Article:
Modes are musical scales. Unlike scales, which consist of notes arranged within one octave in order of pitch, modes form cyclic permutations of the same scale. In this article, we’re going to delve deeper into diatonic modes. Soon you’ll be recognizing them by ear.
Keep reading if you want to learn more about these versatile scale patterns and how they can enhance your music when used properly.
In short, a diatonic mode is a scale-like note collection. We must first nail down a few terms to understand the diatonic modes.
- Tones: Diatonic scales have 5 whole tones, known as whole steps and two-half steps. They’re the shortest musical intervals, separated by 2 or 3 tones.
- Letter names: Diatonic scales utilize all 7 letter names or notes in a sequence.
- Scales: Both the major and minor scales, which use the same number of notes but in a different pitch, are included in diatonic scales.
- Modes: A scale having specific melodic features is what is known as a musical mode. Dorian, Ionian, Lydian, Phrygian, Aeolian, Mixolydian, and Locrian are the seven modes. All of these modes have roots.
While all major and minor scales are tonal, each has a different emotional context due to its unique pattern. Modes capture many of the ways in which compositions can be expanded and made more diverse. The seven diatonic modes are defined by their starting note.
Listening to music creates images, excites our senses, and can even make us see colors. All musical sequences, or intervals, can evoke emotions. It’s all part of the diatonic modes of music theory.
The diatonic scale has 7 modes, and each can create a different emotional response. For ease, we can split the diatonic modes into major and minor.
The major diatonic modes consist of Ionian (major scale), Lydian, and Mixolydian. A diatonic modes chart can help you see their differences more clearly. Let’s break it down further.
Ionian: Ionian is the simple do re mi major key. This major scale is the 7 distinct notes in a scale and an eighth note that repeats the first but in a higher octave. The 1st, 3rd, and 5th form the major triad chord.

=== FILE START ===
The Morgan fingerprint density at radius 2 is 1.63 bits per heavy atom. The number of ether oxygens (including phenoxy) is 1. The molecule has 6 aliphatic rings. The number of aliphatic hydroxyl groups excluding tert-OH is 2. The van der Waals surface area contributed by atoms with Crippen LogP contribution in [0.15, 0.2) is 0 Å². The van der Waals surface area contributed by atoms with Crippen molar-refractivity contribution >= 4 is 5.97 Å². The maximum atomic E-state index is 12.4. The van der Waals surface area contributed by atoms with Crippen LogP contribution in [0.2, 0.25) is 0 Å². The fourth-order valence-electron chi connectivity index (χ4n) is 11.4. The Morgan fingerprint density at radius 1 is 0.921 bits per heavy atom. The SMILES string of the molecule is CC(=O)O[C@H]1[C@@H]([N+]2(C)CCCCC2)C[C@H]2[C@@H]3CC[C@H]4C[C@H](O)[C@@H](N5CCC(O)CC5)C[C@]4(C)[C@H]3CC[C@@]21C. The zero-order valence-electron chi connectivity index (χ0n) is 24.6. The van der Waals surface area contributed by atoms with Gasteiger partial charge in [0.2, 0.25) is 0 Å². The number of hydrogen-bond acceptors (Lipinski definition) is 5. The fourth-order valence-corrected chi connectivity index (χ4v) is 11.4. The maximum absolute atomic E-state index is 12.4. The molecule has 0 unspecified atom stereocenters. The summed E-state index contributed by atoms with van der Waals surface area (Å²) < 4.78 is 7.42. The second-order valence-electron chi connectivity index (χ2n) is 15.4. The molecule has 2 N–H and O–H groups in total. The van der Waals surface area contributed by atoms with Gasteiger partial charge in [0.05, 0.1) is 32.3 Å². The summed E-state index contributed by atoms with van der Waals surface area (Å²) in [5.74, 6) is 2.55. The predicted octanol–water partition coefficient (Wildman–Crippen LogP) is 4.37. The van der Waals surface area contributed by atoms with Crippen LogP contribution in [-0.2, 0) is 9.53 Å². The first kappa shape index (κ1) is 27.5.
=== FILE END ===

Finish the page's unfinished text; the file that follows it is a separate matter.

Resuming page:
Lydian: This mode begins with F. Similar to the Ionian mode, it has the major triad chores. But the order of the whole and half steps differ, raising by a semitone. Often used for pop tunes and Jazz.
Mixolydian: Mixolydian is similar to Ionian but is lowered by a semitone on its 7th note. Loved by Jazz artists. The Beatles used this mode in Norwegian Wood.
The minor diatonic modes consist of Aeolian (minor scale), Dorian, Phrygian, and Locrian. Let’s break it down further.
Aeolian: The natural minor scale, this mode opens with A. It follows the same scale as major apart from its minor 3rd. It has a sad sound, perfect for bluesy tunes.
Dorian: Opening with D, its whole and half steps order are the same as the minor scale. This order changes as it goes along, and the flattened 7th note has a similar sad sound to Aeolian.
Phrygian: Beginning on E, Phrygian is considered minor as it has so many minor notes. Commonly used in Flamenco music, it creates a sense of mystery.
Locrian: Locrian is the 7th and final mode. It’s not often used as it feels somewhat dark and has a minor sound around the B note. This mode has a minor 3rd, 2nd, and 5th, making it feel unfinished.
The best way to differentiate between diatonic modes is to pay attention to the relative octave difference between the notes in each mode. It is not necessary to understand the exact intervals between each note. It’s important to note that a diatonic mode is a pattern used to create various types of music. Therefore, it’s important to differentiate between them and the major scale.
It can be helpful to differentiate diatonic modes of guitar music. Particularly acoustic guitar, as you’ll hear the note changes. But the best way is to take an ear training course. These courses will train you to hear modes and use that to create better music.
Learning about scales can be daunting, but with a little practice, you can recognize them by ear. Diatonic modes are versatile because they can be used in many genres, from classical to pop. You can also use them to create unique melodies and experimental sounds. Or add a new and experimental timbre to your instrument.
Can you differentiate diatonic modes by ear? Show off your skills in the comments and tell others about famous songs that use these modes!